Most people would rather pop a pill to feel better, than look at the big picture of their overall healthy living options. But, that is about to change for our nearby rural counties of Bullitt, Henry and Shelby based on a new grant from the Center for Disease Control that targets community involvement in the fight against diabetes in older adults, particularly minorities, a vulnerable population group nationally.
All of us with TV sets, cell phones, and internet access hear messaging from various sources about getting “out there” and exercising, but the barriers to doing just that may be so strong in some communities that the words are not the answer.
The activity has begun to examine the finer layers of community life to bring “prevention is the best medicine” back to those facing diabetes in our surrounding rural counties under KIPDA, and its academic partner, The Kent School of Social Work at the University of Louisville. This 5-year, $2.5 million grant will provide research, assessment, and community coalition formation to reduce health disparities regarding diabetes for older adults in Bullitt, Henry, and Shelby counties. These counties have been identified in our state as having the highest incidence of diabetes (10.1%), higher than the average rate for Kentucky (9.9%) and US (7.7%).
It is no secret that diabetes in one of the top health risk factors for those living in the state of Kentucky. And, nationally the wave of increasing diabetes continues to be a problem, so much so that the Center for Disease Control determined that particular populations should be studied in their resident communities to determine how to turn the tide. Other grantees, with similar objectives to those of KIPDA, were awarded for studying Native Americans, younger adults, and Hispanic populations.
Barbara Gordon, Director, Division of Social Services, of KIPDA which actually covers 7 counties in Ky., and two in Indiana, believes that this type of grant can fundamentally change the modeling we do in our communities and even affect economic development planning. “The first phase of research allows people to take a snapshot of their community looking at needs, gaps, and resources. Potential disparities to healthcare access involves evaluation of a lot of communities. We know that individuals with diabetes should be eating healthier, but do they actually have access to fresh markets for vegetables and fruits? And can they afford it? We map the community and look at problem areas,” she said.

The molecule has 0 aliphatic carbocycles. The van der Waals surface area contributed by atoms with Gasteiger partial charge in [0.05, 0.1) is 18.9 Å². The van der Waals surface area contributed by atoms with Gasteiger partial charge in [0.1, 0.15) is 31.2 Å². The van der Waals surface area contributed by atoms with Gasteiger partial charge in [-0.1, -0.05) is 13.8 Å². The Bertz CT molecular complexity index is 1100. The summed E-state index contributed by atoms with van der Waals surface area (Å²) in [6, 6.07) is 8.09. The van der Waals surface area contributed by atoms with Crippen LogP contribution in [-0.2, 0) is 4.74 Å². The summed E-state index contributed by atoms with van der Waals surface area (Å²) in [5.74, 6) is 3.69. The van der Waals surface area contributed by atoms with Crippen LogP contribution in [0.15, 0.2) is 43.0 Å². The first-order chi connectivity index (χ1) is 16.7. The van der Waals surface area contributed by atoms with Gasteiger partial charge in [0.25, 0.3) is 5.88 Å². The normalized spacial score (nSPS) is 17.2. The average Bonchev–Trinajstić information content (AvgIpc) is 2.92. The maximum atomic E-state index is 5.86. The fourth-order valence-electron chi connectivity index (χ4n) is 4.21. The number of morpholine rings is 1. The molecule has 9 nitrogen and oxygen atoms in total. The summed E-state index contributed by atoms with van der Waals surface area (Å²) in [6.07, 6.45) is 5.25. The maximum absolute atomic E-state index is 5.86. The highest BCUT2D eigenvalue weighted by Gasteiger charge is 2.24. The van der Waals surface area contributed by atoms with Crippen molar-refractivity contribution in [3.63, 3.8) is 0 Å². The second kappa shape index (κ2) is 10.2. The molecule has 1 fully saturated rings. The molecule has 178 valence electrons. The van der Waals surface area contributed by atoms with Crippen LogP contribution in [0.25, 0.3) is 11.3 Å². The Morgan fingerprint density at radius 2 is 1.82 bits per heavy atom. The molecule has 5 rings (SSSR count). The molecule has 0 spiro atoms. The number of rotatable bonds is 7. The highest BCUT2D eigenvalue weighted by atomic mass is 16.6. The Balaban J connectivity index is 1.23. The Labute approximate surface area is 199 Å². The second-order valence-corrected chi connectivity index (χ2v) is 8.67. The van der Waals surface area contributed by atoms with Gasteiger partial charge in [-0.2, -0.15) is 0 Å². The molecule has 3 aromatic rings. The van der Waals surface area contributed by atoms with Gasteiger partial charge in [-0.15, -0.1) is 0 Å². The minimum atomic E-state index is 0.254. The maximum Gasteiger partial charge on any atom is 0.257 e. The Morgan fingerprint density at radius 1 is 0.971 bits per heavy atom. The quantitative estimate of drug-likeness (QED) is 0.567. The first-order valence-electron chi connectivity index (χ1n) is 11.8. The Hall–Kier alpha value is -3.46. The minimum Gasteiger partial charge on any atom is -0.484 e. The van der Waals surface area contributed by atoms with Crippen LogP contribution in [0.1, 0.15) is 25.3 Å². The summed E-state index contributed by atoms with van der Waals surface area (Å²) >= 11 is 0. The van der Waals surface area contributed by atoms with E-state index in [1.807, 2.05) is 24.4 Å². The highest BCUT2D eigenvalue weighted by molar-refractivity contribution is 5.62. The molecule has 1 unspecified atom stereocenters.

One of the target modeling exercises is to measure distances from individuals’ homes to how many fast food restaurants reside nearby within walking distance; exercise options within walking distance, such as sidewalks, and parks; access to physician care tied to transportation options; and access to grocery stores that offer the purchase of fruits and vegetables. This first phase gives individuals with diabetes an opportunity to document their own environment in a typical day in pictures they take. Sample questions include, for example: how do you shop, where do you exercise, what transportation do you use, and where do you really go in a day’s time?
Evaluations will take place throughout the 5-year project , looking at baseline data, and then engaging the community in a grass roots effort for coalition development for change. The sustainability factor is critical to a Diabetes Coalition of professionals, healthcare providers, professors, and citizens coming together to make changes that can matter. For example, new dollars for walking paths may need to be found in the community. On Feb. 24th, there will be a meeting to form the tri-county coalition in Shelby County at the Stratton Center from 10 AM to 1 PM. County executives will be invited, as well as all area community leaders and their constituents. This will be promulgated with public notice. KIPDA’s Program Manager for this is Bonnie Buchanan, Bonnie.Buchanan@ky.gov.
Gordon indicates that “as early as the third year, we will identify real interventions from outcomes that we will achieve.” She expects that the level of awareness, regarding the onset and management of diabetes, will grow.
The official start date of this grant was Sept. 1, 2010, so the grant will end in 2015. Dr. Pam Yankeelov, PhD,( my sister), is one of the principals at the Kent School, involved in this assessment process. Others involved on the U of L team include: Dr. Annatjie Faul, PhD; Dr. Wanda Lott Collins, PhD; and Joseph D’Ambrosio, JD, MSSW .
Dr. Yankeelov (Pam) pointed out that it is the interpersonal connections that make or break the outcome in healthy living initiatives:
(a) First, you and your family dialoguing about your health and your activities.
(b)Secondly, you, your family, and your physician, including simple measures, like having a caregiver check the feet for sores (an early sign of diabetes), to getting flu shots annually, to standards regarding diabetic diagnosis, and annual blood tests–regarding how much glucose is in your blood stream and whether you (the patient) is even taking prescribed medications.
(c) you, your family, your physician, and other healthcare institutions in the community that offer specialized support, such as public health departments, health clinics, and hospitals.
(d) you, your family, your physician, and other organizations, like the newly forming diabetes coalitions that fight for progress in healthy living. Also cited>mental health institutions, community farm alliances, and food policy groups.
If you want change in the health of an individual, there is no less important place to look than the community. Here’s to the work being done in Kentucky this year. New Year’s resolutions on their way… if you will.